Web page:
Sunday, October 4, 2009

Harvest Moon Over Brooklyn:October 4, 2009



Moonstruck over Flatbush, October 4, 2009

No one captures the romance and dreaminess of the Harvest Moon like Neil Young

From the Tehran Times:See the special effects of the harvest moon:While the moon is always something special, the harvest moon, visible all of this coming week, is the most special of all. It is the subject of everything from epic poetry to popular songs.

What makes the harvest moon so special? Mainly it's the path it's following this week. The moon always travels close to the ecliptic, the path of the sun and planets in the sky, but this week the ecliptic is at a particularly shallow angle to the horizon. The result is that the moon never gets too far above the horizon all night long for a number of nights in a row, putting it literally “in your face.”

There is a well known but poorly understood optical illusion known as the “moon illusion,” whereby the moon, when low in the sky, appears much larger than it does when high overhead. This really is an illusion, as you can see for yourself by blocking the moon with a finger held at arm's length: the moon is no bigger on the horizon than overhead.

When the moon is low in the sky, it is also strongly subject to appearing yellow, orange, or red due to air pollution, particularly caused by forest fires this time of year.


Wikipedia on the Harvest Moon:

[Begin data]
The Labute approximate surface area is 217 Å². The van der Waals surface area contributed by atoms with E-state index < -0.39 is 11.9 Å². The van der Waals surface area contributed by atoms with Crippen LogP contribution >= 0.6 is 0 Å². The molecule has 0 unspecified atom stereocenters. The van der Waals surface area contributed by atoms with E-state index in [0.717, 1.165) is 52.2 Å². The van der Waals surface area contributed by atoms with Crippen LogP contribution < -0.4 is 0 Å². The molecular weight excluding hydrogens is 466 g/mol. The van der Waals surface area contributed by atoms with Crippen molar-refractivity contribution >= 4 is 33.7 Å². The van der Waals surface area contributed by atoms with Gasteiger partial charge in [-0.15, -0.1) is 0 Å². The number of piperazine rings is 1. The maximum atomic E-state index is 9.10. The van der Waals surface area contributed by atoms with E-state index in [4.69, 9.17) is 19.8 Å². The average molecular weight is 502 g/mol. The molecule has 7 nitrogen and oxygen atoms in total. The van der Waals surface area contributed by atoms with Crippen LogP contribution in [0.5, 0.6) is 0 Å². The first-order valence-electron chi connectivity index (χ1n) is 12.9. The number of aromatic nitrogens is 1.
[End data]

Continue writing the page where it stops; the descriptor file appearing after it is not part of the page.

The moon nearest to the autumnal equinox. The Harvest moon is often mistaken for the modern day Hunter's moon. In the legend of the Harvest moon, it is said that all full moons have their own special characteristics based primarily on the whereabouts of the ecliptic in the sky at the time of year that these moons are visible. The full moons of September, October and November as seen from the northern hemisphere—which correspond to the full moons of March, April and May as seen from the southern hemisphere—are well known in the folklore of the sky. All full moons rise around the time of sunset. However, although in general the moon rises about 50 minutes later each day, as it moves in orbit around Earth, the Harvest Moon and Hunter's Moon are special, because around the time of these full moons, the time difference between moonrise on successive evenings is shorter than usual. In other words, the moon rises approximately 30 minutes later, from one night to the next, as seen from about 40 degrees N. or S. latitude, for several evenings around the full Hunter's or Harvest Moons. Thus there is no long period of darkness between sunset and moonrise around the time following these full moons. In times past this feature of these autumn moons was said to help farmers working to bring in their crops (or, in the case of the Hunter's Moon, hunters tracking their prey). They could continue being productive by moonlight even after the sun had set. Hence the name Harvest Moon

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